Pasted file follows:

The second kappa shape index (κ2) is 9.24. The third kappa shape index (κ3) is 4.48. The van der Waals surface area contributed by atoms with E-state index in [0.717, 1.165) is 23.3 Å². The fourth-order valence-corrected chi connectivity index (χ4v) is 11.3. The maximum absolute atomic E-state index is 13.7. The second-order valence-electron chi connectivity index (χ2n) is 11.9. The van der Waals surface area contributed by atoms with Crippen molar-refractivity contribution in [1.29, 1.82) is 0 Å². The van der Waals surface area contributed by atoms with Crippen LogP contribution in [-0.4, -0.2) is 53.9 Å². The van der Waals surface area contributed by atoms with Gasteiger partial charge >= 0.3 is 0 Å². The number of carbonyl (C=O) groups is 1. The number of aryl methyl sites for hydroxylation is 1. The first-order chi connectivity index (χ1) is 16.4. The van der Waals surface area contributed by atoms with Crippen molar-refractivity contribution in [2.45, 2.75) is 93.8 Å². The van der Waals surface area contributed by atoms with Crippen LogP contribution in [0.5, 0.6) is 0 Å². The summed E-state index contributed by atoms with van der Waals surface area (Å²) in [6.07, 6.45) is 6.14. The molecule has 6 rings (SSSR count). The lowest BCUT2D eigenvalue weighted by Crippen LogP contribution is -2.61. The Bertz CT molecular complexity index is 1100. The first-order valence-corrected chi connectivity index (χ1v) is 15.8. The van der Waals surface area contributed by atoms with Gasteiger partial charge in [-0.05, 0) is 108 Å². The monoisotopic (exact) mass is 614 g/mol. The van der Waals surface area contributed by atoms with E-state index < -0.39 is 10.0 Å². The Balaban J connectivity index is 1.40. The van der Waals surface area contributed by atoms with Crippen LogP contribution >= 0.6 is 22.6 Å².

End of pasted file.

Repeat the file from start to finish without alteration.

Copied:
The second kappa shape index (κ2) is 9.24. The third kappa shape index (κ3) is 4.48. The van der Waals surface area contributed by atoms with E-state index in [0.717, 1.165) is 23.3 Å². The fourth-order valence-corrected chi connectivity index (χ4v) is 11.3. The maximum absolute atomic E-state index is 13.7. The second-order valence-electron chi connectivity index (χ2n) is 11.9. The van der Waals surface area contributed by atoms with Crippen molar-refractivity contribution in [1.29, 1.82) is 0 Å². The van der Waals surface area contributed by atoms with Crippen LogP contribution in [-0.4, -0.2) is 53.9 Å². The van der Waals surface area contributed by atoms with Gasteiger partial charge >= 0.3 is 0 Å². The number of carbonyl (C=O) groups is 1. The number of aryl methyl sites for hydroxylation is 1. The first-order chi connectivity index (χ1) is 16.4. The van der Waals surface area contributed by atoms with Crippen molar-refractivity contribution in [2.45, 2.75) is 93.8 Å². The van der Waals surface area contributed by atoms with Crippen LogP contribution in [0.5, 0.6) is 0 Å². The summed E-state index contributed by atoms with van der Waals surface area (Å²) in [6.07, 6.45) is 6.14. The molecule has 6 rings (SSSR count). The lowest BCUT2D eigenvalue weighted by Crippen LogP contribution is -2.61. The Bertz CT molecular complexity index is 1100. The first-order valence-corrected chi connectivity index (χ1v) is 15.8. The van der Waals surface area contributed by atoms with Gasteiger partial charge in [-0.05, 0) is 108 Å². The monoisotopic (exact) mass is 614 g/mol. The van der Waals surface area contributed by atoms with E-state index < -0.39 is 10.0 Å². The Balaban J connectivity index is 1.40. The van der Waals surface area contributed by atoms with Crippen LogP contribution >= 0.6 is 22.6 Å².